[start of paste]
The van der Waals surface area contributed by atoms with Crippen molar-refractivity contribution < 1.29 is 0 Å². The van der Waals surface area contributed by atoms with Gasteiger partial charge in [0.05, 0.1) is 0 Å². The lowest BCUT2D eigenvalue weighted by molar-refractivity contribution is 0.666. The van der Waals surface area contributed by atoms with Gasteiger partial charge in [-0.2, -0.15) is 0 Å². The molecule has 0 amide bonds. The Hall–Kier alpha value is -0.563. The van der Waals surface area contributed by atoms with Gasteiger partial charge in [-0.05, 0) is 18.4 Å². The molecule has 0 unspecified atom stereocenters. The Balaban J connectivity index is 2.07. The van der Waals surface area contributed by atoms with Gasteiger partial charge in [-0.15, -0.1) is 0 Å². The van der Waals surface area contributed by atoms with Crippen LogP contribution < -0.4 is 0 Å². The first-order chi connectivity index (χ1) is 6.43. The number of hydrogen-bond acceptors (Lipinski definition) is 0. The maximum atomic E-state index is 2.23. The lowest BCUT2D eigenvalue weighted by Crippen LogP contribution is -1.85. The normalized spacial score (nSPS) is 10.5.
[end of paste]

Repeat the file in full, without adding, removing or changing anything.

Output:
The van der Waals surface area contributed by atoms with Crippen molar-refractivity contribution < 1.29 is 0 Å². The van der Waals surface area contributed by atoms with Gasteiger partial charge in [0.05, 0.1) is 0 Å². The lowest BCUT2D eigenvalue weighted by molar-refractivity contribution is 0.666. The van der Waals surface area contributed by atoms with Gasteiger partial charge in [-0.2, -0.15) is 0 Å². The molecule has 0 amide bonds. The Hall–Kier alpha value is -0.563. The van der Waals surface area contributed by atoms with Gasteiger partial charge in [-0.05, 0) is 18.4 Å². The molecule has 0 unspecified atom stereocenters. The Balaban J connectivity index is 2.07. The van der Waals surface area contributed by atoms with Gasteiger partial charge in [-0.15, -0.1) is 0 Å². The van der Waals surface area contributed by atoms with Crippen LogP contribution < -0.4 is 0 Å². The first-order chi connectivity index (χ1) is 6.43. The number of hydrogen-bond acceptors (Lipinski definition) is 0. The maximum atomic E-state index is 2.23. The lowest BCUT2D eigenvalue weighted by Crippen LogP contribution is -1.85. The normalized spacial score (nSPS) is 10.5.